As obvious as it may seem, refuelling is a vital aspect of hydrogen mobility and, consequently, the decarbonisation of road transport.
At hydrogen refuelling stations, it is first of all essential to acquire the raw material.
In order to truly decarbonise transport, it is necessary that the hydrogen supplied comes from renewable sources, i.e. is identified as ‘green’. The options for its supply are mainly three:
- receive H₂ green from pressure tanks or similar
- produce H₂ on-site by electrolysis
- use green ammonia, produced by the chemical union of green H₂ and nitrogen that can be easily transported, and then ‘crack’ (split) the ammonia molecule to obtain H₂again.
This is an emerging approach to solving some of the problems associated with hydrogen transport and storage.
How hydrogen filling stations work
Once obtained, the hydrogen is stored in tanks until the vehicle to be refuelled arrives.
Usually, refuelling systems contain high-pressure (500 and 900 bar) cylinders inside them, which are unloaded during the refuelling of an FCEV.
At this stage, the hydrogen passes through a compressor that starts to bring it up to the required pressure, the standard being 700 bar for light vehicles, and 350 bar for heavy vehicles.
Downstream of the compressor, the hydrogen is stored in high-pressure storage systems, with different solutions (single buffer, or multiple storage ‘cascade’) to optimise its use during refuelling.
Only then can it be dispensed from the refuelling pump.
It is important to emphasise that the hose that connects to the vehicle is equipped with an additional safety monitoring device, and that the entire refuelling procedure is regulated by specific standards that guarantee compatibility with vehicles produced by different manufacturers, and above all safety.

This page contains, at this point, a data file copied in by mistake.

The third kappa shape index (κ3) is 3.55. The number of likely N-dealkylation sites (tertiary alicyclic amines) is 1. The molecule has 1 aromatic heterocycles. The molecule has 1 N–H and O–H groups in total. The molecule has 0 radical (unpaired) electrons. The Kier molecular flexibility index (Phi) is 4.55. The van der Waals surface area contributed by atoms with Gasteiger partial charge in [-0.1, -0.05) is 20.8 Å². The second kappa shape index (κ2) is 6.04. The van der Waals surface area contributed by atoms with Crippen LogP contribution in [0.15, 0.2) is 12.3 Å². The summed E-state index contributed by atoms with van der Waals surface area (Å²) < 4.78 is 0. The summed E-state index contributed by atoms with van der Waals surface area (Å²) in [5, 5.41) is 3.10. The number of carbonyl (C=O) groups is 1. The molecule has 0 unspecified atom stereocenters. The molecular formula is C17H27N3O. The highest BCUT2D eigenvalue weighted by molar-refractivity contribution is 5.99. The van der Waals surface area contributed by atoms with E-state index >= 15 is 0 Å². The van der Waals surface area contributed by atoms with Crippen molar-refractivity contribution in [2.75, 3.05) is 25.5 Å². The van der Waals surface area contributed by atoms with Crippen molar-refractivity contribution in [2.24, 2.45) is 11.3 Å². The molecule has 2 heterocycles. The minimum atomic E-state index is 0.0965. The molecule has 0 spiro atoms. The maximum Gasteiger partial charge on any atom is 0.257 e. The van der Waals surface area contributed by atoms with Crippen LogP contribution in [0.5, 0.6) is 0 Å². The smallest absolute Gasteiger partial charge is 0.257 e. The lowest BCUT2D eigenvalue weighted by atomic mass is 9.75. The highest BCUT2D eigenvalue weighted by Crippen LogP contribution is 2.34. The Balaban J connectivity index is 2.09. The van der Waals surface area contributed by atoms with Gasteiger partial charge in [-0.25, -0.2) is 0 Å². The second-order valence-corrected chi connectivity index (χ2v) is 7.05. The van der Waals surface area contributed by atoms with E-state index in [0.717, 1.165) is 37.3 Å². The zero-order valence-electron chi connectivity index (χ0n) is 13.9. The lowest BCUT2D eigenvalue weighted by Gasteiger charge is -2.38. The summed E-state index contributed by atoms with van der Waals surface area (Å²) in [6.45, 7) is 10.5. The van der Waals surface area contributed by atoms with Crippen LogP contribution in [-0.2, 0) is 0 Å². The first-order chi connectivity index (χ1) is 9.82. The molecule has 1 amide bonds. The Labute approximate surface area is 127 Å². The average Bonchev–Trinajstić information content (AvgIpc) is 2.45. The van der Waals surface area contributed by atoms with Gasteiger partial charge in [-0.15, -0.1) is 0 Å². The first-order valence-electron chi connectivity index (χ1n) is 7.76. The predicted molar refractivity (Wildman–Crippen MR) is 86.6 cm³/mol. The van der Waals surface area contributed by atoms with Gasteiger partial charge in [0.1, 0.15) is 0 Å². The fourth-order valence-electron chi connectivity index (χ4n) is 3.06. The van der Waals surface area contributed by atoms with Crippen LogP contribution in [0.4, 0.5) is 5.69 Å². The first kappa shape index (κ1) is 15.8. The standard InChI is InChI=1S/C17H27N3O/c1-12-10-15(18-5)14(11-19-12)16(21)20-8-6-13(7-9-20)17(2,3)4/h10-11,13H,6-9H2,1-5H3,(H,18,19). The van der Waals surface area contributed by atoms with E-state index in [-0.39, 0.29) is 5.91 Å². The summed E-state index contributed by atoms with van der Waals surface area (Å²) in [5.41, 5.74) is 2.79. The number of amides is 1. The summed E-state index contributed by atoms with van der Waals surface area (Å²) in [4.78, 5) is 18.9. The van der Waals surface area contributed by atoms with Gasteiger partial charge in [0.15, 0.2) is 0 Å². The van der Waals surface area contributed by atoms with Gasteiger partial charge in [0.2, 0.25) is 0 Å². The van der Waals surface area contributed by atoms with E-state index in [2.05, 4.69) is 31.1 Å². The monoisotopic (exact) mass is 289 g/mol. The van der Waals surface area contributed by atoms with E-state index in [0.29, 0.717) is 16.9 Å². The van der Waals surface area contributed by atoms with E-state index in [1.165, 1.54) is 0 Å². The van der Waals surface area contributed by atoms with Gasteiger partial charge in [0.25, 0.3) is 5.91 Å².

A real-life example: hydrogen refuelling stations for bus fleets
Generally speaking,bus fleets are the sector with the highest demand for hydrogen refuelling stations.
It is especially in these cases, in fact, that the investment in environmentally friendly hydrogen refuelling systems pays off most quickly through guaranteed and regular use in transport centres.
Refuelling stations for bus fleets can also be seen as an enabler for the mobility of other FCEVs, which in some cases open up to refuelling private vehicles that would otherwise not have the possibility of refuelling.
As refuelling stations begin to serve an ever-widening range of use cases, the need for multi-purpose refuelling solutions grows.
This is where we at Simplifhy take up the challenge of decarbonising road transport and design and implement complete solutions for the production and use of hydrogen.
Discover all our applications based on hydrogen technology and contact us for more information.